On Homes, Both New and Old

Clare in East Harlem, New York City

<em>I spent part of the summer of 2019 living and working in Oakland, California. Before leaving the East Coast, I reached out to a friend of mine for her recommendations: Clare now lives in East Harlem, but grew up in Oakland. She introduced me to the Lake Merritt neighborhood where her family lives, including my all-time favorite farmer’s market and the historic Grand Lake Theater.</em> <em>Many months later, Clare and I sat down at a bar in Upper Manhattan to have the conversation written out here. Clare had a lot to say about one word in particular: home. ‘Home,’ as a feeling, shows just how deeply physical space can be related to our inner lives. So powerful is the connection that we can describe somebody as ‘homesick’ - we can crave a familiar Place so much that we liken it to a physical ailment. Given the significance, I thought about what it meant for Clare to have shared her home, Oakland, with me that summer. Home is a Place, but it is also a deeply personal gut feeling, and therefore takes a level of trust and vulnerability to allow an outsider to experience it too. (Accordingly, I tried to treat Clare’s recommended spots with the deserved appreciation).</em> <em>As I look back over our conversation now, I find myself thinking also about how political the right to ‘home’ is. Clare works with migrant families (and did so in Austin as well before moving to NYC) - people who are separated from home by violence or economics, forces outside their control. Similarly, as newcomers to our respective neighborhoods, we chatted a lot about gentrification, trying always to remain conscious that these spaces have been somebody else’s home long before they became ours as well. It seems unjust that some, like Clare and I, are able to maintain claims to both new homes and old, while others don’t get that luxury, due to myriad factors like urban displacement and violence. The interview text picks up somewhere in that messy line of thought, trying to parse out how to care for both new homes and old:</em>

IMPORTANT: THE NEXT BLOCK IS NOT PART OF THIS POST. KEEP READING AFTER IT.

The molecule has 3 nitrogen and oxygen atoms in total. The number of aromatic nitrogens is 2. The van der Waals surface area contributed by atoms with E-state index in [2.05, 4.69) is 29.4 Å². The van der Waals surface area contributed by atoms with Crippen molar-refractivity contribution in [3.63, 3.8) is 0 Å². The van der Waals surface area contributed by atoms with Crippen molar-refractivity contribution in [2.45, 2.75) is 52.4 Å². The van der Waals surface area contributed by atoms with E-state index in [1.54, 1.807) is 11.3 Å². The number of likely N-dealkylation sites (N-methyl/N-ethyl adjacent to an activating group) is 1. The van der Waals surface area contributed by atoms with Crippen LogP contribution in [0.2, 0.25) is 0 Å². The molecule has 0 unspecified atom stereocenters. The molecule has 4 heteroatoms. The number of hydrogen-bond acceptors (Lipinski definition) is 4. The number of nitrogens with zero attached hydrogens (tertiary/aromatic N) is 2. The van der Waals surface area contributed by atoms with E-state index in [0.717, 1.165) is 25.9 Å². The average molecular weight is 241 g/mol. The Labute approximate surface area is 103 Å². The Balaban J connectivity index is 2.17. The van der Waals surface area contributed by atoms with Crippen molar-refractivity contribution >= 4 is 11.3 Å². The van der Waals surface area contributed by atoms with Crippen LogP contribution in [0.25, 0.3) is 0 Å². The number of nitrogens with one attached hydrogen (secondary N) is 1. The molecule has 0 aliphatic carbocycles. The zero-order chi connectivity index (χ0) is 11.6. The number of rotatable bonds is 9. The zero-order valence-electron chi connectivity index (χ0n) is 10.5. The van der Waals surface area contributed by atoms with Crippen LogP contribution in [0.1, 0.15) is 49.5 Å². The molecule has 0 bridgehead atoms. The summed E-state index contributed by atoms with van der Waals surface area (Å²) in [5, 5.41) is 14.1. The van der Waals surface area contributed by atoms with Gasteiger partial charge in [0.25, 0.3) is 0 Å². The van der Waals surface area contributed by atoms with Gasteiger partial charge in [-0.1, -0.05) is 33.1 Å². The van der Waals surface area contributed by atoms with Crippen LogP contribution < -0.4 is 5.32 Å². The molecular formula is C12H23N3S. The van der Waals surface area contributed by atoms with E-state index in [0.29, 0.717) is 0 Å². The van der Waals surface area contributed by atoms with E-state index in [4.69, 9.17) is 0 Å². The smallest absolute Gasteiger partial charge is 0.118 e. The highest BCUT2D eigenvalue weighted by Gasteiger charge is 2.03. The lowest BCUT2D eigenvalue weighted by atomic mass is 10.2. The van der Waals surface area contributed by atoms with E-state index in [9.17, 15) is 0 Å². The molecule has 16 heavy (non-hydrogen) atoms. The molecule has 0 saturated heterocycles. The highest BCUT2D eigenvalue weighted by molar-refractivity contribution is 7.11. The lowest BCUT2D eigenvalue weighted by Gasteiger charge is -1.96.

Living in East Harlem, I feel like I have this urge to be involved in my community in some way, if I’m going to be living there as someone who’s not from there. At Fordham [University], I had a desire to look for places to volunteer in the Bronx where I felt like I was participating in and giving back to a community that it felt like I was trespassing in at times. And in East Harlem, it feels like I haven’t really done that, I think in part because I’m already a little overwhelmed by my work emotionally and drained by it so I feel like I can’t do an outside volunteer thing. But I took salsa classes in East Harlem for like six or seven months and that felt so awesome. I was like, this feels like such a fun way to engage in this community. It doesn’t always have to be volunteering. I think that’s kind of a bad way to think about it, too. Like, oh, I need to volunteer in this community. I think that has certain bad savior connotations too, so it was cool to be taking a salsa class in the community I lived in, and meeting people who also walked a few blocks to the studio. That was so awesome.

So it seems like a lot of your ways of caring for a community seem to be in these activity-based ways, like working there or volunteering there, or going to a community meeting or town hall. Is that accurate?